PCIe 6.0 Takes Data Center Performance To The Next Level

The latest updates to the PCIe specification are essential for devices that require the movement of large amounts of data.


Looking back at 2022, we saw a major update to the PCI Express (PCIe) specification. PCIe 6.0 brought with it some of the most fundamental changes yet seen by the specification, resulting in some exciting capabilities that are set to take data center performance to the next level in the years ahead.

PCIe has been the interconnect of choice in computing for two decades now. Its ongoing advances in bandwidth and power efficiency have met the industry’s ever-growing need for a high-speed, low-latency and scalable interconnect solution. Delivering performance and cost effectiveness, PCIe technology has, therefore, been widely adopted across a broad landscape of data-intensive markets.

Following the introduction of PCIe 3.0 in 2010, each new generation of the standard has offered double the signaling rate of its predecessor. The PCIe 6.0 specification, released in January 2022, boosts signaling rates to 64 gigatransfers per second (GT/s), twice that of PCIe 5.0. For bandwidth-hungry, data-intensive workloads, the extra bandwidth offered by PCIe 6.0 will certainly be a game changer!

Initial designs incorporating PCIe 6.0 will be where bandwidth demands are most intense right now: in the heart of the data center. PCIe 6.0 will be essential for system-on-chip (SoC) designers creating devices that require the movement of large amounts of data. This includes artificial intelligence/machine learning (AI/ML), and high-performance computing (HPC) applications.

Let’s take a closer look at some of the key changes in the PCIe 6.0 specification.

One of the biggest changes is the shift to PAM4 (“Pulse Amplitude Modulation with four levels”) signaling. PAM4 combines two bits per clock cycle for four amplitude levels (00, 01, 10, 11) vs. PCIe 5.0, and earlier generations, which used NRZ modulation with one bit per clock cycle and two amplitude levels (0, 1). There are always tradeoffs, however, and the transition to PAM4 signal encoding introduces a significantly higher Bit Error Rate (BER) vs. NRZ. This prompted the adoption of a Forward Error Correction (FEC) mechanism to mitigate the higher error rate inherent in PAM4. PCIe 6.0 adopts an FEC that is sufficiently lightweight to have minimal impact on latency.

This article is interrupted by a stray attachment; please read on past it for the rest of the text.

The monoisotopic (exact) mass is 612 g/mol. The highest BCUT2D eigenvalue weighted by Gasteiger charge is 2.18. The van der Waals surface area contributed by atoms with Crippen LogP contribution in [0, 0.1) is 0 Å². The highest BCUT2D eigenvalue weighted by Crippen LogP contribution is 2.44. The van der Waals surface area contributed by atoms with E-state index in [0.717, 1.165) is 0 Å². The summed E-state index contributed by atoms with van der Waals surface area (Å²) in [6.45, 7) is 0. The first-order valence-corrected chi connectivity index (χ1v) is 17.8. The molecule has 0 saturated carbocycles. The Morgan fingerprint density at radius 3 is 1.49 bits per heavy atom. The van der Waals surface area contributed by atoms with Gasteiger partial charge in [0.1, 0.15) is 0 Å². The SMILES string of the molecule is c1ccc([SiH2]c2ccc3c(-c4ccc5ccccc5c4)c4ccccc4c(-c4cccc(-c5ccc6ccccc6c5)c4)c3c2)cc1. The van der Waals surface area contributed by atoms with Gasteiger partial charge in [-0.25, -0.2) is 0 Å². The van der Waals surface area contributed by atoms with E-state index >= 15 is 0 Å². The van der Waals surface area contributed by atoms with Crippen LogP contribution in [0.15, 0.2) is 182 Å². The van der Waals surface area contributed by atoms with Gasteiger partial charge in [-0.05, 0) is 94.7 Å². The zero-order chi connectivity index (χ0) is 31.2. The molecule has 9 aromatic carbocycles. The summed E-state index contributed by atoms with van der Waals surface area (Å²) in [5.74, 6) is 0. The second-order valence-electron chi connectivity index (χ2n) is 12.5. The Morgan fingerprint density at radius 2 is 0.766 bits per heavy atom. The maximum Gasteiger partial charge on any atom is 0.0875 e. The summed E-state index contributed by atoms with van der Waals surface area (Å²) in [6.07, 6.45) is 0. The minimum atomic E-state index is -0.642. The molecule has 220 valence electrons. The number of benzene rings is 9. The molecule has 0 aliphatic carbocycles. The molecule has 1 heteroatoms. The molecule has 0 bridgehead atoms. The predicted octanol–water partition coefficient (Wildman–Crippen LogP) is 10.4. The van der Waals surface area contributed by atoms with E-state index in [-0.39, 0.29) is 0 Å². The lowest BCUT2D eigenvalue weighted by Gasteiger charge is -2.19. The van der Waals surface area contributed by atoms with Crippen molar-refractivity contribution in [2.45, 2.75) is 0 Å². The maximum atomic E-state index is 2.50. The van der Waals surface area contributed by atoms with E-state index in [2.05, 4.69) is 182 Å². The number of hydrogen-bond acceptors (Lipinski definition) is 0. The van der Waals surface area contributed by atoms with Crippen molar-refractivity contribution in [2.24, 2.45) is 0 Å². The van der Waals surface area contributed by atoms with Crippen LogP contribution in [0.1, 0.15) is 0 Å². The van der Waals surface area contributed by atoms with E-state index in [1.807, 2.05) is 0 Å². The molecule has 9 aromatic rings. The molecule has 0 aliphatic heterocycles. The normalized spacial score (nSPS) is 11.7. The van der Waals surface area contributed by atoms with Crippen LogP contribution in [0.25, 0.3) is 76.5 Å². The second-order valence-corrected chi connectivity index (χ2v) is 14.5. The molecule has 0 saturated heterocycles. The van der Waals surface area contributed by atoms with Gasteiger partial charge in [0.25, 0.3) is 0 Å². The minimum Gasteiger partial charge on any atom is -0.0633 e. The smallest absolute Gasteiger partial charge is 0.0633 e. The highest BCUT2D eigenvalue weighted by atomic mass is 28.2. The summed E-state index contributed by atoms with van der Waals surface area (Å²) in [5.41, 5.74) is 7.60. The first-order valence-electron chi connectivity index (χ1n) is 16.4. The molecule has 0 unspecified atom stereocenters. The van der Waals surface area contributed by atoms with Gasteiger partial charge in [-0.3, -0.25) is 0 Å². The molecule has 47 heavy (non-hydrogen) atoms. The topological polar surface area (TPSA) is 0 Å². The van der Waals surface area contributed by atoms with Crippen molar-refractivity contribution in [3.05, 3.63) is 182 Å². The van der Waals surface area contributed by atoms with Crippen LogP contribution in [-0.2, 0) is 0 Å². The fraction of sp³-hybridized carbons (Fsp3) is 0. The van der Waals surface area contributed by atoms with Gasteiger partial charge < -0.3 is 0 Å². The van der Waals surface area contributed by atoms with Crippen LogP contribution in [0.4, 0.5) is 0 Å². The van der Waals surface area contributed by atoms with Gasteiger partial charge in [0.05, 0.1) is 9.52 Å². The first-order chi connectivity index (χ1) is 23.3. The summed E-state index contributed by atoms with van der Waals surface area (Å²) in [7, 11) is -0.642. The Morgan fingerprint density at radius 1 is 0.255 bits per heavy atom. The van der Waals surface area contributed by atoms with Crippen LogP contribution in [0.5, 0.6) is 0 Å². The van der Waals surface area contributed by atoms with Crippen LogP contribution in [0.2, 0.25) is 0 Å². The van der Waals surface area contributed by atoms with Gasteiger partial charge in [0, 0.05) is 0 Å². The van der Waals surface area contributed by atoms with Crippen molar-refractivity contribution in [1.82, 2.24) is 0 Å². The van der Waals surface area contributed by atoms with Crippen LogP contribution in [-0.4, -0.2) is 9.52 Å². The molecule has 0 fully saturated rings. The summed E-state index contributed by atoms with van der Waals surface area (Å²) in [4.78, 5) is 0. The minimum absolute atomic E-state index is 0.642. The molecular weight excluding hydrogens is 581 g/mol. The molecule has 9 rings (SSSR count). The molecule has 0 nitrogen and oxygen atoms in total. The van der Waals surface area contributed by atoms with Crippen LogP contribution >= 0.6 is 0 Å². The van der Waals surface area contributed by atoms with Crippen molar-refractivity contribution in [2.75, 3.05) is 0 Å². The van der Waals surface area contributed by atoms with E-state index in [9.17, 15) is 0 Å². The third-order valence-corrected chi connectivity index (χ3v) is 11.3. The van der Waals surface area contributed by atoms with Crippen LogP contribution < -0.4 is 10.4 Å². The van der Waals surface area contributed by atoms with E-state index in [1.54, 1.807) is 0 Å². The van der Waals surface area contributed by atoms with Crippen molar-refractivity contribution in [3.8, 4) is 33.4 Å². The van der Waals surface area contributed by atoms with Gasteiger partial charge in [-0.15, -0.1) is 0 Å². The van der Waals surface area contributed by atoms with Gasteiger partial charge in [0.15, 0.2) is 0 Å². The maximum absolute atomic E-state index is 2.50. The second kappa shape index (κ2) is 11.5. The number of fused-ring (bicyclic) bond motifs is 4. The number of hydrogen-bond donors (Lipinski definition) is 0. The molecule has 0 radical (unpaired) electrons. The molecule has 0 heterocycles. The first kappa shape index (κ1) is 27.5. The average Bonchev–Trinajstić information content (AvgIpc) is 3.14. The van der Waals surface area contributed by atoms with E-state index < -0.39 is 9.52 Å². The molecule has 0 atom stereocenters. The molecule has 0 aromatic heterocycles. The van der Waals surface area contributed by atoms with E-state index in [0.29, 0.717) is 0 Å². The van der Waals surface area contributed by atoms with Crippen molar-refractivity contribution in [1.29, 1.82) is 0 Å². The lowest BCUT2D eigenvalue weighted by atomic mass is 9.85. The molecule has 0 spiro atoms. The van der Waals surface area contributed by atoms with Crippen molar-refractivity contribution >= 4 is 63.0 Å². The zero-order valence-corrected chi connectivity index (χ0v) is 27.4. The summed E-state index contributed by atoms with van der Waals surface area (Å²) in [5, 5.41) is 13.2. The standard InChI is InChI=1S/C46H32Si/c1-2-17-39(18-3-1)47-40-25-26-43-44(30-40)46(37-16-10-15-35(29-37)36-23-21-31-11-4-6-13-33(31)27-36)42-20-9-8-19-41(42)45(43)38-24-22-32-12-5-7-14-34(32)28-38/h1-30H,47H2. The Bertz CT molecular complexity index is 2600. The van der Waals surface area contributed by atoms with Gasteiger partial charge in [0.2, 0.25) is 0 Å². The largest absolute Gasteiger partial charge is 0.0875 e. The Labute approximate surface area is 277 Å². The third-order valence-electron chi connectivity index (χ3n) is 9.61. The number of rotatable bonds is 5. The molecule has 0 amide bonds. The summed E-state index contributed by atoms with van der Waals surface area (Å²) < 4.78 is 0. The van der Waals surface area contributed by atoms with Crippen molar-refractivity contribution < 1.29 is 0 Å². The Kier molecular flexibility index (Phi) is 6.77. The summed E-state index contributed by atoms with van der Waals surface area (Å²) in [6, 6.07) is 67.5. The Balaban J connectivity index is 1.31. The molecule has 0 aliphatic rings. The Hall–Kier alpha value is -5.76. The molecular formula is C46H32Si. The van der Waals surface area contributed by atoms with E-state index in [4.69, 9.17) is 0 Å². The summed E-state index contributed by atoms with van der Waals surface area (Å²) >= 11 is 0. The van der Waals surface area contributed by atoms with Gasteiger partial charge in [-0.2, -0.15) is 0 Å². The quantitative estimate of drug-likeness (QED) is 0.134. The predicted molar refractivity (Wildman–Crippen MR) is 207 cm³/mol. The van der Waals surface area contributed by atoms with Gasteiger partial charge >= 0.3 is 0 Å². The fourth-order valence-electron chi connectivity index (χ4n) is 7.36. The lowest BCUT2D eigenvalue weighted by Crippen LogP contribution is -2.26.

But an FEC requires fixed-size packets, so PCIe 6.0 introduces FLIT mode, where packets are organized in Flow Control Units of fixed sizes, as opposed to variable sizes in past PCIe generations. FLIT mode also simplifies data management at the controller level and results in higher bandwidth efficiency, lower latency, and smaller controller footprint.

Higher speeds, of course, mean higher power, so PCIe 6.0 introduces a new low-power state of operation called L0p Mode. L0p enables traffic to run on a reduced number of lanes to save power. L0p always maintains at least one active lane to ensure uninterrupted traffic flow. The link always trains at the highest possible width and can modulate down (and back up again) as needed by the traffic.

For SoC designers, the number of signal integrity and power integrity (SI/PI) issues compound as data rates rise. Designing for 64 GT/s operation can be exceedingly tricky. Rambus has over 30 years of leadership in SI/PI, as well as experience in PAM4 signaling, to support this next generation of PCIe designs.

Rambus offers a complete PCIe 6.0 interface subsystem comprised of PHY and controller IP. The PCIe controller features an Integrity and Data Encryption (IDE) engine dedicated to protecting the PCIe links and the valuable data transferred over them. On the PHY side, full support for the latest version of the Compute Express Link (CXL) specification, version 3.0, is available to enable chip-level solutions for cache-coherent memory sharing, expansion, and pooling in the data center.

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